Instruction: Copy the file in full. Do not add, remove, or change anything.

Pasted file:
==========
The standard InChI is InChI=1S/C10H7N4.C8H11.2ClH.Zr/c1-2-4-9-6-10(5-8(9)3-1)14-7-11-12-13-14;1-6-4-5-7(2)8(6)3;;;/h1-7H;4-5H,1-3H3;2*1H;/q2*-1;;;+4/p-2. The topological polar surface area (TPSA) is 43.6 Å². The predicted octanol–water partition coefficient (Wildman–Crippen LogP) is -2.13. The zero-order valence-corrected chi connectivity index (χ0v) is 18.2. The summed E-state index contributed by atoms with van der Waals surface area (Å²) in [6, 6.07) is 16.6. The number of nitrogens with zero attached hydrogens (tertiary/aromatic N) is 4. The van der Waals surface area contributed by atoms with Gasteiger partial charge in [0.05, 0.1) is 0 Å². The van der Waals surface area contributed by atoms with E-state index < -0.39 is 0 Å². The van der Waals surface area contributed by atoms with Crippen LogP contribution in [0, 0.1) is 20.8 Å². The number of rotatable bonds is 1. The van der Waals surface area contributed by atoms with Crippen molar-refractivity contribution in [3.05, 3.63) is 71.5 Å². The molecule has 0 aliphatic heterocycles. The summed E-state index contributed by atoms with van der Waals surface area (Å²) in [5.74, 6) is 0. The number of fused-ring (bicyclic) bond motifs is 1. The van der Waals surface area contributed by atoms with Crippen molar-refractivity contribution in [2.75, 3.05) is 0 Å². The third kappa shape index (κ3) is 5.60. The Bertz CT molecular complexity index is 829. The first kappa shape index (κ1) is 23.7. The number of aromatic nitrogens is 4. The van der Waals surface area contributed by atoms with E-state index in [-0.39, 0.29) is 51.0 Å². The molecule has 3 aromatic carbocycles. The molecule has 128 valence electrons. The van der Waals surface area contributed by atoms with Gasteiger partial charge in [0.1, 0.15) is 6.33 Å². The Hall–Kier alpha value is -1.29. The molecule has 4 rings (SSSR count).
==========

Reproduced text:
The standard InChI is InChI=1S/C10H7N4.C8H11.2ClH.Zr/c1-2-4-9-6-10(5-8(9)3-1)14-7-11-12-13-14;1-6-4-5-7(2)8(6)3;;;/h1-7H;4-5H,1-3H3;2*1H;/q2*-1;;;+4/p-2. The topological polar surface area (TPSA) is 43.6 Å². The predicted octanol–water partition coefficient (Wildman–Crippen LogP) is -2.13. The zero-order valence-corrected chi connectivity index (χ0v) is 18.2. The summed E-state index contributed by atoms with van der Waals surface area (Å²) in [6, 6.07) is 16.6. The number of nitrogens with zero attached hydrogens (tertiary/aromatic N) is 4. The van der Waals surface area contributed by atoms with Gasteiger partial charge in [0.05, 0.1) is 0 Å². The van der Waals surface area contributed by atoms with E-state index < -0.39 is 0 Å². The van der Waals surface area contributed by atoms with Crippen LogP contribution in [0, 0.1) is 20.8 Å². The number of rotatable bonds is 1. The van der Waals surface area contributed by atoms with Crippen molar-refractivity contribution in [3.05, 3.63) is 71.5 Å². The molecule has 0 aliphatic heterocycles. The summed E-state index contributed by atoms with van der Waals surface area (Å²) in [5.74, 6) is 0. The number of fused-ring (bicyclic) bond motifs is 1. The van der Waals surface area contributed by atoms with Crippen molar-refractivity contribution in [2.75, 3.05) is 0 Å². The third kappa shape index (κ3) is 5.60. The Bertz CT molecular complexity index is 829. The first kappa shape index (κ1) is 23.7. The number of aromatic nitrogens is 4. The van der Waals surface area contributed by atoms with E-state index in [-0.39, 0.29) is 51.0 Å². The molecule has 3 aromatic carbocycles. The molecule has 128 valence electrons. The van der Waals surface area contributed by atoms with Gasteiger partial charge in [0.1, 0.15) is 6.33 Å². The Hall–Kier alpha value is -1.29. The molecule has 4 rings (SSSR count).